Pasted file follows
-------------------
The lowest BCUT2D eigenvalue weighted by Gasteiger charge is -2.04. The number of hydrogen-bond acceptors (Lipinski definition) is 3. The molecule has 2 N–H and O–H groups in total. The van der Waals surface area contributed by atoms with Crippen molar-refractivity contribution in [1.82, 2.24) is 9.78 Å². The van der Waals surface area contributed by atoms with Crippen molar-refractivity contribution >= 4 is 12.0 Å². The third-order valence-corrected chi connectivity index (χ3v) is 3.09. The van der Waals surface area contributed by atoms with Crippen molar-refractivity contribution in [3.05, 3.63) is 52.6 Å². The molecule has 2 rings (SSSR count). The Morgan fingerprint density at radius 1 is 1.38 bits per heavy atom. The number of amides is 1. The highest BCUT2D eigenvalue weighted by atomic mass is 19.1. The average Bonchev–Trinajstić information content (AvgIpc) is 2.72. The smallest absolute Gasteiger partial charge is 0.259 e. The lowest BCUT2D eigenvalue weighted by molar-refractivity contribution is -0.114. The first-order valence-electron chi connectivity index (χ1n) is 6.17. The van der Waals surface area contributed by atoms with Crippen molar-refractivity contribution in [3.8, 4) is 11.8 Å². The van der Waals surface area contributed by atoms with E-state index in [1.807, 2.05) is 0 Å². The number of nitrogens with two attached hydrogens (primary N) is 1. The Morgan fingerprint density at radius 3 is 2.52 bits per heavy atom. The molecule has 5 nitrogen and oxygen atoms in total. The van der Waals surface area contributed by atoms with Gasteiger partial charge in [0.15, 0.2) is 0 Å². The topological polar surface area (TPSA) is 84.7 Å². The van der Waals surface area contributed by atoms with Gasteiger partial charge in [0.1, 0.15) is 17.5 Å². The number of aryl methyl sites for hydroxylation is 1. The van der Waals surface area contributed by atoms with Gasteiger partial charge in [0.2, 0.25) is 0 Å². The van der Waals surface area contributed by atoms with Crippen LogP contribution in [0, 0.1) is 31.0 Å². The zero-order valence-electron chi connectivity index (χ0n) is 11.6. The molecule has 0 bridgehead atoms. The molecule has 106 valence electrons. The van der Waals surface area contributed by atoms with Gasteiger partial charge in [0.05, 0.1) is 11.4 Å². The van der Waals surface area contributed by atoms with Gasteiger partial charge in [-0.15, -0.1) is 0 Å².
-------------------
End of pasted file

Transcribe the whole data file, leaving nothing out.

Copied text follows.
The lowest BCUT2D eigenvalue weighted by Gasteiger charge is -2.04. The number of hydrogen-bond acceptors (Lipinski definition) is 3. The molecule has 2 N–H and O–H groups in total. The van der Waals surface area contributed by atoms with Crippen molar-refractivity contribution in [1.82, 2.24) is 9.78 Å². The van der Waals surface area contributed by atoms with Crippen molar-refractivity contribution >= 4 is 12.0 Å². The third-order valence-corrected chi connectivity index (χ3v) is 3.09. The van der Waals surface area contributed by atoms with Crippen molar-refractivity contribution in [3.05, 3.63) is 52.6 Å². The molecule has 2 rings (SSSR count). The Morgan fingerprint density at radius 1 is 1.38 bits per heavy atom. The number of amides is 1. The highest BCUT2D eigenvalue weighted by atomic mass is 19.1. The average Bonchev–Trinajstić information content (AvgIpc) is 2.72. The smallest absolute Gasteiger partial charge is 0.259 e. The lowest BCUT2D eigenvalue weighted by molar-refractivity contribution is -0.114. The first-order valence-electron chi connectivity index (χ1n) is 6.17. The van der Waals surface area contributed by atoms with Crippen molar-refractivity contribution in [3.8, 4) is 11.8 Å². The van der Waals surface area contributed by atoms with E-state index in [1.807, 2.05) is 0 Å². The number of nitrogens with two attached hydrogens (primary N) is 1. The Morgan fingerprint density at radius 3 is 2.52 bits per heavy atom. The molecule has 5 nitrogen and oxygen atoms in total. The van der Waals surface area contributed by atoms with Gasteiger partial charge in [0.15, 0.2) is 0 Å². The topological polar surface area (TPSA) is 84.7 Å². The van der Waals surface area contributed by atoms with Gasteiger partial charge in [0.1, 0.15) is 17.5 Å². The number of aryl methyl sites for hydroxylation is 1. The van der Waals surface area contributed by atoms with Gasteiger partial charge in [0.2, 0.25) is 0 Å². The van der Waals surface area contributed by atoms with Crippen LogP contribution in [0, 0.1) is 31.0 Å². The zero-order valence-electron chi connectivity index (χ0n) is 11.6. The molecule has 0 bridgehead atoms. The molecule has 106 valence electrons. The van der Waals surface area contributed by atoms with Gasteiger partial charge in [0.05, 0.1) is 11.4 Å². The van der Waals surface area contributed by atoms with Gasteiger partial charge in [-0.15, -0.1) is 0 Å².